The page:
The less than helpful desk clerk informed us that our reservation had been canceled. I considered screaming, but fortunately, my level-headed daughter convinced me to calm down.
There were rooms still available in the hotel, so the clerk quickly checked us in (I think he just wanted me out of the lobby).
Finally, we hauled our luggage into the elevator, up to the fifth floor and entered our room.
It was the smallest hotel room I have ever seen!
Two single beds comprised 90 percent of the space, leaving barely enough floor space to walk. There was no closet, but only a short pole sticking out of the wall with two hangars on it.
It was impossible to open my suitcase on the floor, so I had to routinely heave it onto the bed whenever I needed to retrieve clothes.
I had read in the review that the room was small, but did not think that a room this small was possible.
Fortunately, the rest of our trip was wonderful, and to this day, the world’s smallest hotel room is one of my favorite travel stories.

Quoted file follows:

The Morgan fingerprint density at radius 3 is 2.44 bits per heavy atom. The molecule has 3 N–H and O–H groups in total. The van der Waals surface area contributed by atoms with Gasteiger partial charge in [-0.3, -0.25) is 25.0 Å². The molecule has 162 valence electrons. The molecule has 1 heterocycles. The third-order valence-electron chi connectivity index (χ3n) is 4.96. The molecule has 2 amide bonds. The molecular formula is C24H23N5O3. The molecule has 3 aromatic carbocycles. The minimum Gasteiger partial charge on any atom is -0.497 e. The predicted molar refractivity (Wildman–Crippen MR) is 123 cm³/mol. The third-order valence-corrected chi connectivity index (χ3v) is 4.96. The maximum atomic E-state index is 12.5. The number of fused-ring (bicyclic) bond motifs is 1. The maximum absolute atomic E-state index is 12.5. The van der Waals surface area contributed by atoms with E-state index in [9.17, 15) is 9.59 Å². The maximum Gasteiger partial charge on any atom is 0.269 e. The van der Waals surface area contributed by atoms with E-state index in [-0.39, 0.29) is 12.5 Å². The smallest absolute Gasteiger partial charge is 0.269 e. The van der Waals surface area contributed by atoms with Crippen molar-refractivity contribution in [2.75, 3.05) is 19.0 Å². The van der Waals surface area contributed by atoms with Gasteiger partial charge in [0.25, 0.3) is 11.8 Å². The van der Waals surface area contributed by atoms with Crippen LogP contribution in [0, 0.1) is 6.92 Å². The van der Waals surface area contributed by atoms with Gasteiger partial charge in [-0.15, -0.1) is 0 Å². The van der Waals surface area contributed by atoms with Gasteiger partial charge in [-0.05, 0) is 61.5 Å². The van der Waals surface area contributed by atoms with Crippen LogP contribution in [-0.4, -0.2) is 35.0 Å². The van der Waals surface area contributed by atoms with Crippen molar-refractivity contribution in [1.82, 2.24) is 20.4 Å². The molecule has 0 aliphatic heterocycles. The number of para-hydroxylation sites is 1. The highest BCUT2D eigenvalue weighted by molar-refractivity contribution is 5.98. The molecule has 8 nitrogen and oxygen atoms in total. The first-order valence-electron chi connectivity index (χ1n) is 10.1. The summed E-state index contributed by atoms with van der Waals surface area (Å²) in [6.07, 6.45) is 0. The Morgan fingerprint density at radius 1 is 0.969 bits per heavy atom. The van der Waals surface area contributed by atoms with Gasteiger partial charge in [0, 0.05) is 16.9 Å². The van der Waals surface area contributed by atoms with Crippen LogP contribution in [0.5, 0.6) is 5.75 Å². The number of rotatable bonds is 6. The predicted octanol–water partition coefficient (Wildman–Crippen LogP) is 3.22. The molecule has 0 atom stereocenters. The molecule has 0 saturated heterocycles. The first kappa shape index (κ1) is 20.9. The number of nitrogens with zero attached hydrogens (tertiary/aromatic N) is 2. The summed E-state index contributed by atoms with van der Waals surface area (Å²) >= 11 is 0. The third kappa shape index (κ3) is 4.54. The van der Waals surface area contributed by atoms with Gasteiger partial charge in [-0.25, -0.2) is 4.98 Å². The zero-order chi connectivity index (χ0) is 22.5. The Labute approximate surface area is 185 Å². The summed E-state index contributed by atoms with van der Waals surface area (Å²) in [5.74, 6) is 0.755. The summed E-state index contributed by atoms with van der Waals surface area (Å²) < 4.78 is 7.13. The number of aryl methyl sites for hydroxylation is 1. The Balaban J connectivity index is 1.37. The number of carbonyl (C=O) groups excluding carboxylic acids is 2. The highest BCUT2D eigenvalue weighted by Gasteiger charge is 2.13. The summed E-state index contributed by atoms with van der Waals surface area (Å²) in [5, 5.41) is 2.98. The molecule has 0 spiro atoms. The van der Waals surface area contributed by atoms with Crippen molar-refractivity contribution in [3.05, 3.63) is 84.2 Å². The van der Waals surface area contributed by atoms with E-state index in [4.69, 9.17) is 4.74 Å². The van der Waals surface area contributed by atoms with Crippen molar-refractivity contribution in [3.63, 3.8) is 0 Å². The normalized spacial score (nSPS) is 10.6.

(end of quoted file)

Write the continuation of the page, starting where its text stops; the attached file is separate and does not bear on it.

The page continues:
Takeaway Tip: When you find yourself in stressful situations (there will be many) abroad, don’t let it get the best of you. Take a breather, change your attitude, and embrace it.
Don’t Forget these Tokyo Packing Essentials!
Bye Bye Bus
My biggest fear is being left behind, so when I saw my tour bus taking off down the road I was facing my fear head-on.
It was my first time to Ireland and I purchased a day trip tour of the western side of the island.
As we disembarked at the second stop of the day I realized that we were not given a time frame to arrive back at the bus, so I opted to watch the bus driver while I walked around photographing the location.
Without realizing the distance, I found myself about a half a mile down the road from the bus, although still in view, when the bus driver started heading back to board.
Following suit I headed in the direction of the bus watching the rest of the group file on slowly.
As the doors to the bus closed and the brake lights flashed my fear became a reality. I was being left behind. Panic started to set in.
Was this actually happening? What would I do?
Realizing if I didn’t run, I would have a long walk back to Dublin, I took off at a full sprint, with my arms flailing in the air, and every holy power I could think of garnishing a few prayers.
As the bus started to turn a corner, I caught up to the side of the bus, arms still waving frantically, I heard someone on board scream for the bus driver to stop. As the door opened, I stood there panting, realizing the Cliffs of Morah really did take my breath away.